Is it cool to use cool ?
The term ‘cold lighting’ is used within the film & TV lighting industry as a generic term for energy efficient, Fluorescent, LED, and Plasma (panel) lighting sources which emit little or no radiant heat.
The technology is not so new; Evidence exists of neon lighting being used on a film set in Teddington Studios England in 1948. Indeed John Logie Baird used a small neon light in 1927 with his 30 line TV demonstrations!
The first practical products were introduced to the film industry by Frieder Hochheim of Kino Flo fame in 1987. The use of fluorescent lighting in television was first patented by Paul Costa, founder of Videssence in 1989.
I first came across Videssence when Paul demonstrated his new lighting equipment at Pinewood Studios in that year to the Society of Television Lighting Directors. I think it would be fair to say that the technology was met with a mixed reception.
In simple terms the fluorescent bulb is a glass tube coated with a powder and filled with mercury vapour. It has electrodes at both ends and when electricity is passed through the electrodes, the gas is ionised, a current flows, the mercury vapour emits UV radiation plus a powerful emission of green light. The UV is absorbed by the Fluorescent powders on the tube walls causing the powders to emit visible light.
In an incandescent light bulb when electricity is passed through a filament it causes it to heat and produce light. Depending on what is inside the glass bulb - usually a vacuum - plus an inert gas and a halogen gas - the rate of burn is controlled and the glow is maintained.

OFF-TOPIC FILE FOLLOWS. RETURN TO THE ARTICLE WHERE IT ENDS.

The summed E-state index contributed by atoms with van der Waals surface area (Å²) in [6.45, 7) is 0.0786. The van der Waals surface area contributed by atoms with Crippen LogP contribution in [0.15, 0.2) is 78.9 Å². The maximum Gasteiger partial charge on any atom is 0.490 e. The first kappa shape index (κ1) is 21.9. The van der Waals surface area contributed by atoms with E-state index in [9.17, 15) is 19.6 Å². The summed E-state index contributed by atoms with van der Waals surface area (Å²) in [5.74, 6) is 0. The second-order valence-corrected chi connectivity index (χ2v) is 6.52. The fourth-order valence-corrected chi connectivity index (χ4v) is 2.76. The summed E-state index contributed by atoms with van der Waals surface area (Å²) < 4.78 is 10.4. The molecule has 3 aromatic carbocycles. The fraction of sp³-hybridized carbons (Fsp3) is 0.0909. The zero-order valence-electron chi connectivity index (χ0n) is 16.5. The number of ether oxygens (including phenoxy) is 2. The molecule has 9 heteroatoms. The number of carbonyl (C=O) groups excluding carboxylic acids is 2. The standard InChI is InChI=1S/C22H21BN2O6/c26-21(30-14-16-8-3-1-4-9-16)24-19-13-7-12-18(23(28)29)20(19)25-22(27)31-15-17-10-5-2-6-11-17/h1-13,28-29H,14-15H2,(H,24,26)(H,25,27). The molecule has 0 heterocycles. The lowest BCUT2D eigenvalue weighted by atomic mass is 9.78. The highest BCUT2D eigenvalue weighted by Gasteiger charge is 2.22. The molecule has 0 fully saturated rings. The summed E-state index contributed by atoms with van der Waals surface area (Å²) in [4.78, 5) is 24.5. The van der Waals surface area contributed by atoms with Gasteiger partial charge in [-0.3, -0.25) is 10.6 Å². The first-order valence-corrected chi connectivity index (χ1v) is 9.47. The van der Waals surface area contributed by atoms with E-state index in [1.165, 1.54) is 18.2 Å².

The downside of an incandescent bulb is that, as an emitter of visible light, it is not very efficient. Most of what is produced is heat, however the upside is that what light is produced is quiet pure in terms of its spectrum.
The ratio of light to heat given off by a bulb is known as its luminous efficiency: a typical 100w bulb is only about 8% efficient.
The quality of the colour of the light emitted from a source is known as the Colour Rendition Index (CRI)
A black body radiation is defined as having a CRI of 100. This is why incandescent lamps have that rating, as they are, in effect, almost black body radiators. The best possible faithfulness to a reference is specified by a CRI of one hundred, with the poorest at the bottom, having a CRI of zero.
Early fluorescent tubes were produced to be efficient and produce as much light for as little electricity as possible. The CRI of a fluorescent is produced by mixing materials that form the powder that is coated on the inside of the tube and in the early days of fluorescent, the CRI of the light was not deemed to be that important or achievable.
Having identified the benefits of fluorescent light to the film industry, what Frieder Hochheim of KinoFlo did was to work in collaboration with the fluorescent tube manufactures to find a powder mix that gave a better (higher) CRI at a given colour temperature.
KinoFlo produced two tubes with a CRI of 90+ and a colour temperature of 3200 Kelvin and 5500 Kelvin.
As the technology progressed, fluorescent tube manufacturers started to produce even more efficient versions with acceptable CRI until a point came where, for television at least, a bulb was available off the shelf that could be used in especially designed lamp heads; enter Videssence.
Osram / Sylvania came up with a 32 watt biax tube that was of a size that could be incorporated into a lamp head of a shape that was specifically useful for television studios. This coincided with the State of California offering financial incentives to anyone who could show a saving in power consumption for lighting. TV studios were amongst the first to take advantage of that offer.